Tips & Secrets to Clean Label Bakery Shelf Life Extension
"It comes out of the oven fine, but the next day it's like a rock!"
Clients often ask what clean label options are available to extend their bakery products shelf life typically focuses on stalling and mold resistance. Grocery store breads utilize “secret” ingredients such as enzymes that are readily apparent when you read the ingredient declaration, but their function is somewhat mysterious to most consumers. At a grocery store you can buy all the ingredients to bake bread, or you can buy extended shelf life bread, but you can’t buy the ingredients to make extended shelf life bread at the grocery store.
Home Baked Voodoo
A fresh muffin or doughnut last for typically a few hours, and then begins to dry out and become stale. Left uneaten, a week later fuzzy white or green mold starts to grow in spots across the outside. These are natural processes of starch retrogradation and microbial growth, the main shelf life limitations in baked goods. Sending a package of cookies in the mail seems like a nice idea at the time, but the risky and mysterious condition they arrive in is part of the sentimental value of a home-baked treat. Over the years I’ve seen "home-baked voodoo" from adding air-popped popcorn to random slices of bread in a bag of cookies try to stop this inevitable process.
The ingredient answer is enzymes. They are clean label, highly efficient, and may or may not even need to show up on a product label. Bakery enzymes are a like a hungry Pack-Man character with unquenchable appetite given the right food and environment. Many artisanal bakers will rest their dough just after combining wet ingredients with the flour to allow the scant remaining active enzymes to do their work before kneading dough in the mixer. I use these enzymes make baked goods last longer and even manufacture plant-based milks from ancient grains.
Breads and pastries bought in grocery stores seem to last forever because they use enzymes to break up the starch crystals that form mere hours after baking (starch retrogradation). When starches in baked goods are cooked, the particles swell and burst with the hot water surrounding the molecules. After baking the starch tries to reconnect thereby drying out and leading to tough baked goods. Food scientists call this process stalling. While most products gain shelf life at refrigerated temperatures, starch retrogradation only accelerates at temperature range. Baked goods gain the longest shelf life by being wrapped airtight and frozen only to thaw at room temperature before consuming. Even though these bakery enzymes are naturally occurring in sprouted grains, the concentration is meant to feed the seed through germination, not tenderizing cinnamon rolls. Because shipping and displaying bakery goods frozen is expensive and inconvenient, bakers have learned to harness enzymes from cultured microbes to delay or nearly stop the process of starch retrogradation.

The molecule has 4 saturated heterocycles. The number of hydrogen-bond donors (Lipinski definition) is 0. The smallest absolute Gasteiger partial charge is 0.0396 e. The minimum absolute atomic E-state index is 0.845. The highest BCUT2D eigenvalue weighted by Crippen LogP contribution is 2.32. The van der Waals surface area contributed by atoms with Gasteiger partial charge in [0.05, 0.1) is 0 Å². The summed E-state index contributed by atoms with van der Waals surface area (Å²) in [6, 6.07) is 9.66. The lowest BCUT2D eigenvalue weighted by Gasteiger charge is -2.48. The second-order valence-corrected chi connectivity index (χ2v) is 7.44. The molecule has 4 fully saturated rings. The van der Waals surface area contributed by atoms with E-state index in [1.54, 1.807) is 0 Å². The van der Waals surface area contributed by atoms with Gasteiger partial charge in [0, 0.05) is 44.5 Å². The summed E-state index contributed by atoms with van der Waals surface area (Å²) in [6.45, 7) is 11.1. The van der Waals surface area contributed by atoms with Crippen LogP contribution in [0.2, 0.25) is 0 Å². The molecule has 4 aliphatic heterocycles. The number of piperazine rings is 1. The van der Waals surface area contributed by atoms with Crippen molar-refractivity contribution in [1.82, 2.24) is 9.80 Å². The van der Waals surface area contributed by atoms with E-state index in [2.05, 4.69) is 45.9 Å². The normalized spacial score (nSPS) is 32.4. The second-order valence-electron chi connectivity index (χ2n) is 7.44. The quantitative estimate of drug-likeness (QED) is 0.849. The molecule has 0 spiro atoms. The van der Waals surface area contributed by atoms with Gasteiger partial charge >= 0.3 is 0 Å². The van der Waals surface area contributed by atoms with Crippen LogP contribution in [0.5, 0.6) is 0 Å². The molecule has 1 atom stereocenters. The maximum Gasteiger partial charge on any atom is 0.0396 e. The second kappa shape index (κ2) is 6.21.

Stalling is prevented by cutting starches into small fragments that do not easily realign. Amylase is the most common shelf life extending bakery enzyme as it reduces starch organizational capabilities to re-crystalize by permanently snipping the starch chain links.
Two typical texture improving enzymes are:
Alpha-Amylase – randomly cuts (hydrolyzes) starch during early stage of baking. As starches hydrate and swell with water this enzyme cuts all over the place like a preschooler playing with scissors. One example of a longstanding option is BAN 800 by Novozymes. A highly efficient enzyme with applications across many baked goods means this is a cheap cost-in-use option. Efficiency also creates challenges when it comes to evenly blending small powder dosages into flour.
Maltogenic Amylase (or beta-amylase) – is the little sister to alpha amylase as it exclusively takes small precise bites. Instead of cutting all over the place, maltogenic amylase cuts starches into two glucose chunks referred to as “Maltose” and short chain oligosaccharides (DP2-DP7). These smaller pieces are more effective at retaining moisture and the starch is limited in how much can be consumed. Maltose is a simple sugar that holds water well, contributes to golden brown colors in baking/ cooking, and even feeds yeast in fermented applications. The current costs-in-use for maltogenic amylase is much higher due to price and requires higher use rates (~0.1%) compared to the alpha amylase (<0.01%)due to its more recent introduction to the market, but that is set to change as the market leader Novomyl 3D has recently come “off” patent protection.
1. How do you know if these enzymes would work in your product? Both conventional wheat and gluten free baked goods can benefit from these enzymes.
2. Which bakery enzyme is better? Or the right one for your products? Contact us and see how a minor ingredient can make major improvements.
3. The real question is could your budget afford a few-cent increase per item to extend shelf life from a day to a few weeks?
Thank you to the knowledgeable technical staff at LV Lomas (now IMCD) & Big Deal Ingredients for their support in contributing to this article.